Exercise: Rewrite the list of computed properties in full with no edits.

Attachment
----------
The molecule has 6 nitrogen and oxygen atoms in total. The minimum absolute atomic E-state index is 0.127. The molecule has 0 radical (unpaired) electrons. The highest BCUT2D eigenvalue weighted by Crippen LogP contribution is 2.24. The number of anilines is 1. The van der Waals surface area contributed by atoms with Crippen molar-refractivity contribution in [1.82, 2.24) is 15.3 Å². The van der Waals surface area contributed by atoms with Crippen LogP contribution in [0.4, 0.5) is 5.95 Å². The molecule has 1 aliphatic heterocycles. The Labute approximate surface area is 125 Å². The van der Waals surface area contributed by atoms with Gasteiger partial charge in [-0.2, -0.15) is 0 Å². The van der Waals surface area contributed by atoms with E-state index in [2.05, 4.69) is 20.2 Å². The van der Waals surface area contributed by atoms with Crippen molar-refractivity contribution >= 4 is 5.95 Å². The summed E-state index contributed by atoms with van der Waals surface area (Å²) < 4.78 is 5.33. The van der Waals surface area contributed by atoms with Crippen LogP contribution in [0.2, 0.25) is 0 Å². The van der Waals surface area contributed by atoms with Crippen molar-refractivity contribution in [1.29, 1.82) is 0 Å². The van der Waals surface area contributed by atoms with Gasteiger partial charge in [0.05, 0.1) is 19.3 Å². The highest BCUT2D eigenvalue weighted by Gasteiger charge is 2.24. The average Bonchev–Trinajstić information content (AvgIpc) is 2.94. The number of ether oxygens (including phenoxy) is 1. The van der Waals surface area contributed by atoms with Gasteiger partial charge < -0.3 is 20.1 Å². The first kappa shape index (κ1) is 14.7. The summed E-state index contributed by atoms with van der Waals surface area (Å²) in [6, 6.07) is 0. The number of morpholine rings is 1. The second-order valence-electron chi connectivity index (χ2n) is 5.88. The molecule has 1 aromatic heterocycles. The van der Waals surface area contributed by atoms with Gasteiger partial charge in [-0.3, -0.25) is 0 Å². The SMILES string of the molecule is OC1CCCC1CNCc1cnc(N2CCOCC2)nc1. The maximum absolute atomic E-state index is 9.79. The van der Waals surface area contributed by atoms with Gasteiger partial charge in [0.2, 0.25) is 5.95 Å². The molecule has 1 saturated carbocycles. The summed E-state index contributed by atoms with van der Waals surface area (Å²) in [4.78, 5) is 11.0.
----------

The molecule has 6 nitrogen and oxygen atoms in total. The minimum absolute atomic E-state index is 0.127. The molecule has 0 radical (unpaired) electrons. The highest BCUT2D eigenvalue weighted by Crippen LogP contribution is 2.24. The number of anilines is 1. The van der Waals surface area contributed by atoms with Crippen molar-refractivity contribution in [1.82, 2.24) is 15.3 Å². The van der Waals surface area contributed by atoms with Crippen LogP contribution in [0.4, 0.5) is 5.95 Å². The molecule has 1 aliphatic heterocycles. The Labute approximate surface area is 125 Å². The van der Waals surface area contributed by atoms with Gasteiger partial charge in [-0.2, -0.15) is 0 Å². The van der Waals surface area contributed by atoms with E-state index in [2.05, 4.69) is 20.2 Å². The van der Waals surface area contributed by atoms with Crippen molar-refractivity contribution >= 4 is 5.95 Å². The summed E-state index contributed by atoms with van der Waals surface area (Å²) < 4.78 is 5.33. The van der Waals surface area contributed by atoms with Crippen LogP contribution in [0.2, 0.25) is 0 Å². The van der Waals surface area contributed by atoms with Crippen molar-refractivity contribution in [1.29, 1.82) is 0 Å². The van der Waals surface area contributed by atoms with Gasteiger partial charge in [0.05, 0.1) is 19.3 Å². The highest BCUT2D eigenvalue weighted by Gasteiger charge is 2.24. The average Bonchev–Trinajstić information content (AvgIpc) is 2.94. The number of ether oxygens (including phenoxy) is 1. The van der Waals surface area contributed by atoms with Gasteiger partial charge < -0.3 is 20.1 Å². The first kappa shape index (κ1) is 14.7. The summed E-state index contributed by atoms with van der Waals surface area (Å²) in [6, 6.07) is 0. The number of morpholine rings is 1. The second-order valence-electron chi connectivity index (χ2n) is 5.88. The molecule has 1 aromatic heterocycles. The van der Waals surface area contributed by atoms with Gasteiger partial charge in [-0.3, -0.25) is 0 Å². The SMILES string of the molecule is OC1CCCC1CNCc1cnc(N2CCOCC2)nc1. The maximum absolute atomic E-state index is 9.79. The van der Waals surface area contributed by atoms with Gasteiger partial charge in [0.2, 0.25) is 5.95 Å². The molecule has 1 saturated carbocycles. The summed E-state index contributed by atoms with van der Waals surface area (Å²) in [4.78, 5) is 11.0.